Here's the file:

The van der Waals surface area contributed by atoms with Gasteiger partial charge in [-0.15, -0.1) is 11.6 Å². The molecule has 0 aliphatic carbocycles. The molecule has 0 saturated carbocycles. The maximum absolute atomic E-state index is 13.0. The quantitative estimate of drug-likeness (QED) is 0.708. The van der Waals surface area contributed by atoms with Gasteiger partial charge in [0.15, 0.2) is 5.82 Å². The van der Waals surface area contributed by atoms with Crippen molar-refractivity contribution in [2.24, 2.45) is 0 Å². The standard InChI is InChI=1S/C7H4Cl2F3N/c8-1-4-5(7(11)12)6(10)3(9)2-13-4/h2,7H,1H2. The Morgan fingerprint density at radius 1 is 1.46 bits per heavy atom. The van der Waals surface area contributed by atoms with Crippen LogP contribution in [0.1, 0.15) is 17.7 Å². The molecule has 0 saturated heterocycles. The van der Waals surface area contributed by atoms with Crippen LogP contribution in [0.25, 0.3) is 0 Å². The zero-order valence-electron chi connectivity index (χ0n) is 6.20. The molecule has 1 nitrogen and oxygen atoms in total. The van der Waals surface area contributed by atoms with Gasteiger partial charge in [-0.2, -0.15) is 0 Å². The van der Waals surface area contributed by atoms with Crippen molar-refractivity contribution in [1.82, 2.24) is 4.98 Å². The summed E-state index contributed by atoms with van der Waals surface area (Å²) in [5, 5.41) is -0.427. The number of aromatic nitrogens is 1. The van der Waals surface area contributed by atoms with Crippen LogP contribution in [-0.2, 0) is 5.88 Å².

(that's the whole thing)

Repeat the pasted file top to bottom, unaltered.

The van der Waals surface area contributed by atoms with Gasteiger partial charge in [-0.15, -0.1) is 11.6 Å². The molecule has 0 aliphatic carbocycles. The molecule has 0 saturated carbocycles. The maximum absolute atomic E-state index is 13.0. The quantitative estimate of drug-likeness (QED) is 0.708. The van der Waals surface area contributed by atoms with Gasteiger partial charge in [0.15, 0.2) is 5.82 Å². The van der Waals surface area contributed by atoms with Crippen molar-refractivity contribution in [2.24, 2.45) is 0 Å². The standard InChI is InChI=1S/C7H4Cl2F3N/c8-1-4-5(7(11)12)6(10)3(9)2-13-4/h2,7H,1H2. The Morgan fingerprint density at radius 1 is 1.46 bits per heavy atom. The van der Waals surface area contributed by atoms with Crippen LogP contribution in [0.1, 0.15) is 17.7 Å². The molecule has 0 saturated heterocycles. The van der Waals surface area contributed by atoms with Crippen LogP contribution in [0.25, 0.3) is 0 Å². The zero-order valence-electron chi connectivity index (χ0n) is 6.20. The molecule has 1 nitrogen and oxygen atoms in total. The van der Waals surface area contributed by atoms with Gasteiger partial charge in [-0.2, -0.15) is 0 Å². The van der Waals surface area contributed by atoms with Crippen molar-refractivity contribution in [1.82, 2.24) is 4.98 Å². The summed E-state index contributed by atoms with van der Waals surface area (Å²) in [5, 5.41) is -0.427. The number of aromatic nitrogens is 1. The van der Waals surface area contributed by atoms with Crippen LogP contribution in [-0.2, 0) is 5.88 Å².